But when the timeframe gets longer, months, years, eventually the luck factor will dwindle down to 0, or close enough to 0 to not matter anymore. A professional trader can calculate exactly what his hourly wage is, what his monthly wage is etc. but he needs a long timeframe to do it, just like a poker player, because one month you might lose a lot and the next you might win a lot.

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August 30, 2011, 10:15:47 AM
 #96

I would like to add that I'm very certain that just like in the poker world, there are traders that think they are making money but actually aren't, in the long run. There are serious poker players around who manage to break even in the long term or even lose. It's not only amateurs that lose, small time pro's can think they are better than they actually are.

I certainly don't have any data on beating the Bitcoin-market, I'm just trying out occasional trading with small volumes and even my own results are so short-term yet that it's pointless to even speculate if I'm doing well or not. But there are serious players out there and most of them aren't there for long if they don't think they can beat it.

I think it's ridiculous and ignorant as hell to think there aren't traders who beat markets in the long run, in fact it's fairly certain that there are successful traders in pretty much every market possible. I only understand a little something about trading but this is already very clear. Thinking otherwise is just as stupid as thinking that poker is a game of luck and you can't beat it.

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August 30, 2011, 10:23:35 AM
 #97

I am not sure that luck/chance is really fundamental in games, especially zero sum games (though economies are hopefully not zero sum within human history timespans maybe not even in geological timespans going forward) where humans are pitted against one-another.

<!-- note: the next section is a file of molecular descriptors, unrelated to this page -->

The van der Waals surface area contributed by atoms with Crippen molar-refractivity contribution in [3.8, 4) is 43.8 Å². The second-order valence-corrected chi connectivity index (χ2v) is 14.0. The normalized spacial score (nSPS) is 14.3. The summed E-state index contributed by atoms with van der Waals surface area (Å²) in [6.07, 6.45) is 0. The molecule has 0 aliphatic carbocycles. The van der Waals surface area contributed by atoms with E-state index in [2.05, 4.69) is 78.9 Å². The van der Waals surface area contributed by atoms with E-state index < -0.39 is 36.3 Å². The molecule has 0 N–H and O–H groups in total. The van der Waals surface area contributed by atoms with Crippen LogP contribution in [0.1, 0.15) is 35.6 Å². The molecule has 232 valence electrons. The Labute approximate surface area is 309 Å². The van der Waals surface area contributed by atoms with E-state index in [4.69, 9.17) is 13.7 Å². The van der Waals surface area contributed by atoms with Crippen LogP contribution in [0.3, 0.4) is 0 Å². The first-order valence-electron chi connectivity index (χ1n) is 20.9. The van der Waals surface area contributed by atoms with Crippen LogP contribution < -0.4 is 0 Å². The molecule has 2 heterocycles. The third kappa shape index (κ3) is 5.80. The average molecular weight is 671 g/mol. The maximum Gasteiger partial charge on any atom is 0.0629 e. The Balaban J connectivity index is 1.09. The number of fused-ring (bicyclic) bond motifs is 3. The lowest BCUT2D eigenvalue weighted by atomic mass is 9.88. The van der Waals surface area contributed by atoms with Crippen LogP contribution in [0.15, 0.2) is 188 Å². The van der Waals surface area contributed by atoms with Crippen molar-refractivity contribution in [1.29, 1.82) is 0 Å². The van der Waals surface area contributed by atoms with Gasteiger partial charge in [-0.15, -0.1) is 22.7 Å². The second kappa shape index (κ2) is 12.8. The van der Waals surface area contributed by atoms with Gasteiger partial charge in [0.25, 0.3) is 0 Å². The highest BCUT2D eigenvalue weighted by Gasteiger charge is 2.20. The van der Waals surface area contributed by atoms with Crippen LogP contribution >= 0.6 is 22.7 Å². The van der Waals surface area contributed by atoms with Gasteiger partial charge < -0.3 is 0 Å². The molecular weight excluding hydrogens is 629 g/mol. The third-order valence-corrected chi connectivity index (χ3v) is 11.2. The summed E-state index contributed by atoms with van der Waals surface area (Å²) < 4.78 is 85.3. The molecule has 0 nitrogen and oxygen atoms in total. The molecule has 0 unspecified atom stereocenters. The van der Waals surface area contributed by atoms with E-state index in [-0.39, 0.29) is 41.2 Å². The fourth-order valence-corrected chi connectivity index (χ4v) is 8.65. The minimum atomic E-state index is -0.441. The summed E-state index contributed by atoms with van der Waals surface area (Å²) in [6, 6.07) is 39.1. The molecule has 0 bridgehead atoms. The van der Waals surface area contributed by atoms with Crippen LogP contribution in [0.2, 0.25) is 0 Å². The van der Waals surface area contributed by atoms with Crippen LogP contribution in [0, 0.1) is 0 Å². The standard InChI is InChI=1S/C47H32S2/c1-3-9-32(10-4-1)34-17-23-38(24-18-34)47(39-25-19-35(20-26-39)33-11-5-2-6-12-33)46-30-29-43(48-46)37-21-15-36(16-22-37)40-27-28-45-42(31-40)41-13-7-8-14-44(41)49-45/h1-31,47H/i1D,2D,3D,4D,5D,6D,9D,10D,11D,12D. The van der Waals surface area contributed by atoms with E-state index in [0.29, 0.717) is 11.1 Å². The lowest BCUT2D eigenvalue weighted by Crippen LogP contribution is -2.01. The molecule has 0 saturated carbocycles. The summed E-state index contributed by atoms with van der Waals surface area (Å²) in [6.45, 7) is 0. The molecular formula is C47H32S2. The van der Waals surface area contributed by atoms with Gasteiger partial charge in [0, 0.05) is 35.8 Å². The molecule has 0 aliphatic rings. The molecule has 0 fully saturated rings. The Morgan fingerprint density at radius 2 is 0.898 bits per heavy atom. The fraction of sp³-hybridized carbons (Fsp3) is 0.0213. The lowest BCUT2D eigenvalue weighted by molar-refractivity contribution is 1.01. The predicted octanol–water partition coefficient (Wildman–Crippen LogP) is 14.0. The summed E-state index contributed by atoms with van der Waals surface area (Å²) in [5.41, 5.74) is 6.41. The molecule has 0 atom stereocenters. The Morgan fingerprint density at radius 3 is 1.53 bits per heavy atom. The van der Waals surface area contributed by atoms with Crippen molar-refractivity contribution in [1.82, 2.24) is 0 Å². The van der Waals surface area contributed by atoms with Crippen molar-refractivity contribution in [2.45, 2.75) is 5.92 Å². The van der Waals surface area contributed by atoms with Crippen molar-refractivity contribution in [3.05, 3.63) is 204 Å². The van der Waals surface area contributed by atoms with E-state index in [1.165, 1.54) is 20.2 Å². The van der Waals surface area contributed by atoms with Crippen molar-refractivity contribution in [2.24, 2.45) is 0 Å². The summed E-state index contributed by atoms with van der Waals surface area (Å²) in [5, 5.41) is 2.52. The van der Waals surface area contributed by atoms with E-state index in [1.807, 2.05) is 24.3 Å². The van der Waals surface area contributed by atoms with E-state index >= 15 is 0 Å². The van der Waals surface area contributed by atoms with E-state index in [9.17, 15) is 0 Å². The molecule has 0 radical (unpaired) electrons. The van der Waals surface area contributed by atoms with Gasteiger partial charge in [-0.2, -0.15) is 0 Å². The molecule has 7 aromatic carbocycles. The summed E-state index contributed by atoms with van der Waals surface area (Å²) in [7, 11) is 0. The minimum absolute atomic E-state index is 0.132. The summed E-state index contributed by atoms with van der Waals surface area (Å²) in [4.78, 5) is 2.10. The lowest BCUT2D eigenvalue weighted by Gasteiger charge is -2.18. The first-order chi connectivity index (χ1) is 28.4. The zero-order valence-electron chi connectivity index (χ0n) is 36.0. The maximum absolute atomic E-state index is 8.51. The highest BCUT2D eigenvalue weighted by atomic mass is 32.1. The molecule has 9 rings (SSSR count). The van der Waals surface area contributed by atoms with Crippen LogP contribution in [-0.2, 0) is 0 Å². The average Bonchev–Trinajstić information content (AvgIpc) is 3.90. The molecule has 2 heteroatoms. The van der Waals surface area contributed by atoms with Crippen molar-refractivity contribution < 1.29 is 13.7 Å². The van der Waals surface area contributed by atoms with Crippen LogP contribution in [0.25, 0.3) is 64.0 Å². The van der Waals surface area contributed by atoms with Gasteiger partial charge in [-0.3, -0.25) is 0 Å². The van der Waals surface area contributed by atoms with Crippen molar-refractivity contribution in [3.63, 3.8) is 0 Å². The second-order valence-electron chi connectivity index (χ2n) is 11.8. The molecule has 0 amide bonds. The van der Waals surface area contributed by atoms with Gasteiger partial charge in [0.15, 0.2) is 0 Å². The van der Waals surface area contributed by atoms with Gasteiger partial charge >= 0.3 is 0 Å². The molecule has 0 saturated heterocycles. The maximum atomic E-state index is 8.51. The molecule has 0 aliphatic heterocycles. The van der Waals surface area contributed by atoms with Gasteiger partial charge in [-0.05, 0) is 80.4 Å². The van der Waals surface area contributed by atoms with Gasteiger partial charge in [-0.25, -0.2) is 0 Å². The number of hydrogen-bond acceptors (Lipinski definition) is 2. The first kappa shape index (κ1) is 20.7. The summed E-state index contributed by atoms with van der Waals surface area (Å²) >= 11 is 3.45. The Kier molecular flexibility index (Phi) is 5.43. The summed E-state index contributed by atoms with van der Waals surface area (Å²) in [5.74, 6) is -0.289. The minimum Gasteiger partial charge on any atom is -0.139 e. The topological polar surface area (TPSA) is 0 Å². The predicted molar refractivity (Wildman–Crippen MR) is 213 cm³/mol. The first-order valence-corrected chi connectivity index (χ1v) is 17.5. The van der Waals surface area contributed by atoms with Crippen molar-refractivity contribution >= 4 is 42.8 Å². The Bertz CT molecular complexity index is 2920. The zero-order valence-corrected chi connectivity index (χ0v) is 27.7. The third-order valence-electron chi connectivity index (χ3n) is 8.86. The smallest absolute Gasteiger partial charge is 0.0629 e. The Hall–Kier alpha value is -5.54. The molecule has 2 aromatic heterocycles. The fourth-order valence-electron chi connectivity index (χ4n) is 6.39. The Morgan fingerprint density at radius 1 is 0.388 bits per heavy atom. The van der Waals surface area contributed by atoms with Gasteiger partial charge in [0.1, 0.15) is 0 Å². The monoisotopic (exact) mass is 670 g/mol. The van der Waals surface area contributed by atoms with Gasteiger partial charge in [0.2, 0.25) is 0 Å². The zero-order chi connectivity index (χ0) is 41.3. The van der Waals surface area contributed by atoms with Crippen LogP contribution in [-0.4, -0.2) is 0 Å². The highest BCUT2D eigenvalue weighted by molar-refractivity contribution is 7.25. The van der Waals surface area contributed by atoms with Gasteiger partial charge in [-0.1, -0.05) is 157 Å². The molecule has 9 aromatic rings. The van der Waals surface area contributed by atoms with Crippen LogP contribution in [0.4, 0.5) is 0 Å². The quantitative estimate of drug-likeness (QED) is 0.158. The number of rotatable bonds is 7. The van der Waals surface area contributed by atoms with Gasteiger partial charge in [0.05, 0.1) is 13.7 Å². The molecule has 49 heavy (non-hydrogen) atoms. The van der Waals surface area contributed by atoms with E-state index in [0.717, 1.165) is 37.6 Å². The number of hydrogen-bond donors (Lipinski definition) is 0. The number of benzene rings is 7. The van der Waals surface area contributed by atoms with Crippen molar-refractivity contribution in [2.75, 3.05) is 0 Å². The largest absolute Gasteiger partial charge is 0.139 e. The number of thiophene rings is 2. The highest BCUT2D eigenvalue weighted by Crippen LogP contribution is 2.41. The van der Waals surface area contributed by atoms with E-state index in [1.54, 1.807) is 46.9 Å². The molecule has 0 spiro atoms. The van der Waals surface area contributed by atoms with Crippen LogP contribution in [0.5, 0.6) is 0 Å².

You can try to retrofit statistics, claiming after Bill Gates resorts to paying terrorists to nuke Warren Buffet or vice versa that of course a certain percentage of humans might resort to nukes upon occasion, but does chance really govern which human does, and when, and against who, and for what motive?

Sure if you throw umpteen coin-tossers into a game of heads or tails runs or umpteen monkeys into a type-Macbeth-or-Hamlet contest chance might play quite a role. But replace the monkeys with professional authors or toss shot-puts or "tennis balls and only using a raquet and only within a court like so with a net like so and scoring like so" and is it really chance if those who dedicate their lives to it outperform those who prefer to toss coins?

On the other hand, I think there are authors and tennis players who have beaten chance. If no traders have surely one has to wonder why?

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August 30, 2011, 10:33:30 AM
 #98

I think it's ridiculous and ignorant as hell to think there aren't traders who beat markets in the long run, in fact it's fairly certain that there are successful traders in pretty much every market possible.

Belief is not relevant, actual data is. Yes there are successful traders. In fact, just as many as chance predicts there will be. It doesn't mean that they're better than anyone else, it just means that out of a population of X performing essentially at random in a non-deterministic market some will "win", some will "lose".